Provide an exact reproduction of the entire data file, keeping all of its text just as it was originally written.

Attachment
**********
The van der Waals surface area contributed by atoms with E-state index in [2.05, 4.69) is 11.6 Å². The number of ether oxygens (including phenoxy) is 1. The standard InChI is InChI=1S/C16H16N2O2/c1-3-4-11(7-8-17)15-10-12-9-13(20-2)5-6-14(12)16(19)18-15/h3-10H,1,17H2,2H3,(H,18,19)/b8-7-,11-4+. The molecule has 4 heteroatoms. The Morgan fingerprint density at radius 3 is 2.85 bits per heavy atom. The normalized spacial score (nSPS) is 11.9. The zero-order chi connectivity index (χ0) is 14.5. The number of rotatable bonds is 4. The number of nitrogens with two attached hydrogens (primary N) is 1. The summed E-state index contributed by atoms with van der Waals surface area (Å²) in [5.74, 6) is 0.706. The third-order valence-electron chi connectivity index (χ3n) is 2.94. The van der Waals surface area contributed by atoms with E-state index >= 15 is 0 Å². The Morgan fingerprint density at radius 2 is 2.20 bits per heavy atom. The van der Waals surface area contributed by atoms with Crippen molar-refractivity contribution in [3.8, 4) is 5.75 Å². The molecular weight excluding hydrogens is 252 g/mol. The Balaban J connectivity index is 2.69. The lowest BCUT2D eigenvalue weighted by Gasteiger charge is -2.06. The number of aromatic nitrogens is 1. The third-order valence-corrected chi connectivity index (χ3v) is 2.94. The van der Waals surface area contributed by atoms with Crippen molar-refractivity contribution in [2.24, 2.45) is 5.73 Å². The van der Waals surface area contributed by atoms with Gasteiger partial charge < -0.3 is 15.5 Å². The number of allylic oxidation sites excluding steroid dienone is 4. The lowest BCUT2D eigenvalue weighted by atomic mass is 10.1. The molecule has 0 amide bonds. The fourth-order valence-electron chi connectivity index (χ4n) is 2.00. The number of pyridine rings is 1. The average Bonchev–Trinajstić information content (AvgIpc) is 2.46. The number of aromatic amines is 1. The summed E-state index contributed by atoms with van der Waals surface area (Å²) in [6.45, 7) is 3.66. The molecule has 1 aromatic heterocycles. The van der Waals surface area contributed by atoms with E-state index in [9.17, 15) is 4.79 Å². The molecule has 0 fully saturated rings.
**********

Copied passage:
The van der Waals surface area contributed by atoms with E-state index in [2.05, 4.69) is 11.6 Å². The number of ether oxygens (including phenoxy) is 1. The standard InChI is InChI=1S/C16H16N2O2/c1-3-4-11(7-8-17)15-10-12-9-13(20-2)5-6-14(12)16(19)18-15/h3-10H,1,17H2,2H3,(H,18,19)/b8-7-,11-4+. The molecule has 4 heteroatoms. The Morgan fingerprint density at radius 3 is 2.85 bits per heavy atom. The normalized spacial score (nSPS) is 11.9. The zero-order chi connectivity index (χ0) is 14.5. The number of rotatable bonds is 4. The number of nitrogens with two attached hydrogens (primary N) is 1. The summed E-state index contributed by atoms with van der Waals surface area (Å²) in [5.74, 6) is 0.706. The third-order valence-electron chi connectivity index (χ3n) is 2.94. The van der Waals surface area contributed by atoms with E-state index >= 15 is 0 Å². The Morgan fingerprint density at radius 2 is 2.20 bits per heavy atom. The van der Waals surface area contributed by atoms with Crippen molar-refractivity contribution in [3.8, 4) is 5.75 Å². The molecular weight excluding hydrogens is 252 g/mol. The Balaban J connectivity index is 2.69. The lowest BCUT2D eigenvalue weighted by Gasteiger charge is -2.06. The number of aromatic nitrogens is 1. The third-order valence-corrected chi connectivity index (χ3v) is 2.94. The van der Waals surface area contributed by atoms with Crippen molar-refractivity contribution in [2.24, 2.45) is 5.73 Å². The van der Waals surface area contributed by atoms with Gasteiger partial charge < -0.3 is 15.5 Å². The number of allylic oxidation sites excluding steroid dienone is 4. The lowest BCUT2D eigenvalue weighted by atomic mass is 10.1. The molecule has 0 amide bonds. The fourth-order valence-electron chi connectivity index (χ4n) is 2.00. The number of pyridine rings is 1. The average Bonchev–Trinajstić information content (AvgIpc) is 2.46. The number of aromatic amines is 1. The summed E-state index contributed by atoms with van der Waals surface area (Å²) in [6.45, 7) is 3.66. The molecule has 1 aromatic heterocycles. The van der Waals surface area contributed by atoms with E-state index in [9.17, 15) is 4.79 Å². The molecule has 0 fully saturated rings.